The Gardener

Sept. 9, 2020, 2:20 p.m.

Ruth, I think most libraries have e-mails now, ours has, and librarian most efficient. If you are prevented from getting them back an e-mail will tell them you have not forgotten them, and return dates can be changed.

Oli

Sept. 9, 2020, 8:15 a.m.

Thanks for the blog Mary. Makes sense to me because there is a category of life which punches above its weight for the amount of stress I create for myself and it's "Unfinished Business". Not returning stuff I've borrowed can definitely fall into that category. Not being tidy falls into that category too. And the whole thing I've got with procrastination is another example. When something feels like Unfinished business it's my cue to do stress. It drives me nuts but at least knowing that something has the potential to be a thorn in my side can be the motivation to do something about it sooner rather than later. It's like when I finally realised that "Punctuality" was another category and that being late for appointments and scheduled events pushed my stress levels up to maximum I had the blindingly obvious thought, "What if I adjusted my routines so I had more than enough time to spare?" The difference that has made to my life has been huge. It took a little longer to join the dots and spot that it's the same sort of stress which I do with procrastination. I.e. as the deadline gets closer there's not enough time to do whatever it is and the risk of being late increases. Recognising this and simply sorting my sh*t out has made me realise there's no need to create stress about these things so long as I approach them differently. :-)

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The Gardener

Sept. 9, 2020, 2:23 p.m.

Oli, punctuality for me is a nuisance - if I have an appointment, even just for a coffee with somebody, I get nervous as the time comes near. Stupid, because the French are the most un-punctual lot anyway!

Molly

Sept. 9, 2020, 2:24 p.m.

Oli, I guess I’m a bit opposite, as I’m a ‘finisher’ sometimes it’s not possible of course for various reasons, but I like everything in as much order as possible. I’ve neglected the cleaning but that’s a never ending task. But in line with Mary’s blog, I kind of feel everything has to be where it should be, and if I say I’m going to do something, I make sure I do it. Not sure if that makes sense. I go off down a different path sometimes..... My husband has a thing with punctuality. Not a bad thing always but if someone else is late, he finds it really hard. It can cause me real anxiety!! He’s the one in the waiting room at the surgery (When he was able to get there) huffing and puffing and watching the clock without any understanding that the doctor was running late for a large amount of reasons!! Molly xx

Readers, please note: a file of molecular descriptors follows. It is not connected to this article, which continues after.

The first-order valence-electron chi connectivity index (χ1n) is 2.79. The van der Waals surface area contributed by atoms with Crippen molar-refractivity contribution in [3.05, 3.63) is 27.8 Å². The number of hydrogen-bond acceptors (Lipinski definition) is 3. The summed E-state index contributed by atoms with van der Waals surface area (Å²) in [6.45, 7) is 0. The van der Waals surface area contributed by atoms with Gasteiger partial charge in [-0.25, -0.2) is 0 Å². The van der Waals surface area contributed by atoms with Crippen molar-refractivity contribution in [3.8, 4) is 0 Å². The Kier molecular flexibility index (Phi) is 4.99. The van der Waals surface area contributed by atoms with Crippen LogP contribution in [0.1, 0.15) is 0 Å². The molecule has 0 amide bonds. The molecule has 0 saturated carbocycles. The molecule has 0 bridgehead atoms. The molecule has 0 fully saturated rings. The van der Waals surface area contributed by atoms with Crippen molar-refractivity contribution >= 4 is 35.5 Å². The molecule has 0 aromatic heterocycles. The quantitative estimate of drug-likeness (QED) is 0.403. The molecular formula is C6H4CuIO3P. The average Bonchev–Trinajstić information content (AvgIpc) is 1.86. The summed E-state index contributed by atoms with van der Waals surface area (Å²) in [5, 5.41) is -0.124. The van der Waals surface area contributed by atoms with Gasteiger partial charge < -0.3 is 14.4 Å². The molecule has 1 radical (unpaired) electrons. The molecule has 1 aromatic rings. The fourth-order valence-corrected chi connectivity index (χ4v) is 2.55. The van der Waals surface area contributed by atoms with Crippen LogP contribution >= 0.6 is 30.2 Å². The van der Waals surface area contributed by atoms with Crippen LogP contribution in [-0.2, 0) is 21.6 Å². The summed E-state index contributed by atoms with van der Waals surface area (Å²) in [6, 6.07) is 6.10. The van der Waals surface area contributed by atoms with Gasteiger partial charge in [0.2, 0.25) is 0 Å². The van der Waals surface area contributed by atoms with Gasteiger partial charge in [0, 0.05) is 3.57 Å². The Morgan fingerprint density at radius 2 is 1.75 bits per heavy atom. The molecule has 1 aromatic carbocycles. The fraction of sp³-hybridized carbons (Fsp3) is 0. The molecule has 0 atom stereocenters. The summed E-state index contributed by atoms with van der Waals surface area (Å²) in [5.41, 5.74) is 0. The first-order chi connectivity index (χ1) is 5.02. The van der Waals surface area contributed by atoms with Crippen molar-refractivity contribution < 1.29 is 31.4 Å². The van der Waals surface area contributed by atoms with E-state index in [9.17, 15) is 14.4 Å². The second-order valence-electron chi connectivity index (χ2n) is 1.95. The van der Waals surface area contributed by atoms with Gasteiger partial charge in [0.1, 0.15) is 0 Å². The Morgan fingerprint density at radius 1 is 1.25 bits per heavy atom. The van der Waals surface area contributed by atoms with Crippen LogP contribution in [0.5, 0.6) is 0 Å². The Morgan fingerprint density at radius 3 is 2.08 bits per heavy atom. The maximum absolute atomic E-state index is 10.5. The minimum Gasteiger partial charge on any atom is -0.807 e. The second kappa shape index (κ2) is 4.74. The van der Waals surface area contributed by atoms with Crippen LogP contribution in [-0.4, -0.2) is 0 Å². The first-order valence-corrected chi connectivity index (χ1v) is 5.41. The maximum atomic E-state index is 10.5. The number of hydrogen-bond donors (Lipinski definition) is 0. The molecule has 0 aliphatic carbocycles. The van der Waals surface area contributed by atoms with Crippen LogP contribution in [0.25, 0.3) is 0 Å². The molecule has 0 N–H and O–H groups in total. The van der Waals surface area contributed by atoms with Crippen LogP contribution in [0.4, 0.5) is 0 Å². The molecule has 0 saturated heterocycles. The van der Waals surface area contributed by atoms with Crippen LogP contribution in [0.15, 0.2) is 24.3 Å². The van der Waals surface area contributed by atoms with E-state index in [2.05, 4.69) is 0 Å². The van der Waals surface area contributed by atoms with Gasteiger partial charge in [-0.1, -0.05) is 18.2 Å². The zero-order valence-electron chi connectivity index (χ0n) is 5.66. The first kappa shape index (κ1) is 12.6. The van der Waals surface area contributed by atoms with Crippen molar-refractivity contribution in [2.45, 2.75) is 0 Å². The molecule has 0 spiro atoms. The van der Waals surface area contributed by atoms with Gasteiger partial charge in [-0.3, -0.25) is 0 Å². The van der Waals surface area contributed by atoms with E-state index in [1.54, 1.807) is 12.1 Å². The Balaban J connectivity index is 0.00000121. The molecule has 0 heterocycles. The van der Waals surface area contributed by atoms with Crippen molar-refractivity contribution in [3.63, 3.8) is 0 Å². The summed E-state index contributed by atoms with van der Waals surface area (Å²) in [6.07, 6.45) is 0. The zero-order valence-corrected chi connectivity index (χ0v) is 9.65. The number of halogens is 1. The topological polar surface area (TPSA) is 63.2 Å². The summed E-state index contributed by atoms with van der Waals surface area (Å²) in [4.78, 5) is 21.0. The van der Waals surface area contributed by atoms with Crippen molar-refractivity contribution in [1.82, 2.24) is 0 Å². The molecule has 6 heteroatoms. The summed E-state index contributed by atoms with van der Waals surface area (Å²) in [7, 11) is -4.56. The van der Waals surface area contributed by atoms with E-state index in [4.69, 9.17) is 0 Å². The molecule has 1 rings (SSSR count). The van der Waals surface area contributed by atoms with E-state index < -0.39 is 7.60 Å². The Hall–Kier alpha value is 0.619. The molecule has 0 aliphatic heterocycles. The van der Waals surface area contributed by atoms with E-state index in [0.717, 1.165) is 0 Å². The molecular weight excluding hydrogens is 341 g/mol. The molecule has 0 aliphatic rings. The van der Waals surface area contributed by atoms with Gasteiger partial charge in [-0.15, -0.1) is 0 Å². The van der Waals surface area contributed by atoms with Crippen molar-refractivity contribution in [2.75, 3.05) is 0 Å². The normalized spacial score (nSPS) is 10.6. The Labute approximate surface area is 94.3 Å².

Mary Wednesday

Sept. 9, 2020, 3:46 p.m.

different cultures have different attitudes to punctuality. It became clear to me when a dear German friend could not understand why, if our call was scheduled for 7pm, I would ring at 7.05pm. I discovered that the Germans, as a nation, are punctual. My husband is never late for anything. I am better than I used to be, but still tend to run a few minutes behind time.

Molly

Sept. 9, 2020, 4:57 p.m.

Is that done on purpose though Mary? Or just because you are busy? I had a friend that did it on purpose. She had to be late for everything, like she was making some sort of point. I think my husband has a few autistic traits. He really has a thing with time and numbers.

Mary Wednesday

Sept. 10, 2020, 8:04 p.m.

It's never on purpose, Molly. I like to be on time but always try to fit too much into the time before I leave. I am never late for a plane, but I have twice missed a train. And I chronically underestimate the time it takes me to do things. As I say, I am better now than I used to be.

Orangeblossom

Sept. 9, 2020, 8:23 a.m.

Thanks for your blog Mary, I used to borrow books but we have so many & not enough time to read them all. Have to make an appointment to visit the library but we are now unable to browse so need to know what we want. That’s more difficult if we can’t see what is on their catalogues or cannot access them.

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Mary Wednesday

Sept. 9, 2020, 3:48 p.m.

Indeed it is.... :(

Lynzi

Sept. 9, 2020, 8:54 a.m.

Thanks Mary. Moodscopers. Yeah! Peace, love, sparkles; Namaste Lynzi Ann ***

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Kristin

Sept. 9, 2020, 8:56 a.m.